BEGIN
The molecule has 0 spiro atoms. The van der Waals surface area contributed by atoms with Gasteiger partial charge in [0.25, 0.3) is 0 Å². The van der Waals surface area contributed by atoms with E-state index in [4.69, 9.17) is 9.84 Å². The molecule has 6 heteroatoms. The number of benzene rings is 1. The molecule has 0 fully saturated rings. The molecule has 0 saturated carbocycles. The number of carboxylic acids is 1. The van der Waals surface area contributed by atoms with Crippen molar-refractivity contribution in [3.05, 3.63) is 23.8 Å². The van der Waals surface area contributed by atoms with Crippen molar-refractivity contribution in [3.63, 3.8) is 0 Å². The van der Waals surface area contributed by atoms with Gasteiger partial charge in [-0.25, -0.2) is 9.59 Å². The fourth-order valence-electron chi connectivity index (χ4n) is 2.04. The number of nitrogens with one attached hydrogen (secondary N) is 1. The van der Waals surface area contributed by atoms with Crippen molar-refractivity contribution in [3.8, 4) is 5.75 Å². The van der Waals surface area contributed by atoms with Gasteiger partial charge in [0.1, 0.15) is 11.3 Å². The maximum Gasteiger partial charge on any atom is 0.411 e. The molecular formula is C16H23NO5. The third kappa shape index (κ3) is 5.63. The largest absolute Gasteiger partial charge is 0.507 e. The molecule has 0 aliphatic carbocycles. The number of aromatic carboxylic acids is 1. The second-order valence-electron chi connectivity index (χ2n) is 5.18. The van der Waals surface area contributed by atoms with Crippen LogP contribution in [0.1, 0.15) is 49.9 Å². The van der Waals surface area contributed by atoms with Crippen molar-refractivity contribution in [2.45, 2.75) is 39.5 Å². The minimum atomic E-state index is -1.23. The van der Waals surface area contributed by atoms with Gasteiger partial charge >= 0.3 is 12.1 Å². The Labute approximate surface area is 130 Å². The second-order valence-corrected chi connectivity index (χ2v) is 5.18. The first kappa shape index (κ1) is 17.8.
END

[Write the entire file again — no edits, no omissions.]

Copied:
The molecule has 0 spiro atoms. The van der Waals surface area contributed by atoms with Gasteiger partial charge in [0.25, 0.3) is 0 Å². The van der Waals surface area contributed by atoms with E-state index in [4.69, 9.17) is 9.84 Å². The molecule has 6 heteroatoms. The number of benzene rings is 1. The molecule has 0 fully saturated rings. The molecule has 0 saturated carbocycles. The number of carboxylic acids is 1. The van der Waals surface area contributed by atoms with Crippen molar-refractivity contribution in [3.05, 3.63) is 23.8 Å². The van der Waals surface area contributed by atoms with Crippen molar-refractivity contribution in [3.63, 3.8) is 0 Å². The van der Waals surface area contributed by atoms with Gasteiger partial charge in [-0.25, -0.2) is 9.59 Å². The fourth-order valence-electron chi connectivity index (χ4n) is 2.04. The number of nitrogens with one attached hydrogen (secondary N) is 1. The van der Waals surface area contributed by atoms with Crippen molar-refractivity contribution in [3.8, 4) is 5.75 Å². The van der Waals surface area contributed by atoms with Gasteiger partial charge in [0.1, 0.15) is 11.3 Å². The maximum Gasteiger partial charge on any atom is 0.411 e. The molecular formula is C16H23NO5. The third kappa shape index (κ3) is 5.63. The largest absolute Gasteiger partial charge is 0.507 e. The molecule has 0 aliphatic carbocycles. The number of aromatic carboxylic acids is 1. The second-order valence-electron chi connectivity index (χ2n) is 5.18. The van der Waals surface area contributed by atoms with Crippen LogP contribution in [0.1, 0.15) is 49.9 Å². The van der Waals surface area contributed by atoms with Crippen molar-refractivity contribution in [2.45, 2.75) is 39.5 Å². The minimum atomic E-state index is -1.23. The van der Waals surface area contributed by atoms with Gasteiger partial charge >= 0.3 is 12.1 Å². The Labute approximate surface area is 130 Å². The second-order valence-corrected chi connectivity index (χ2v) is 5.18. The first kappa shape index (κ1) is 17.8.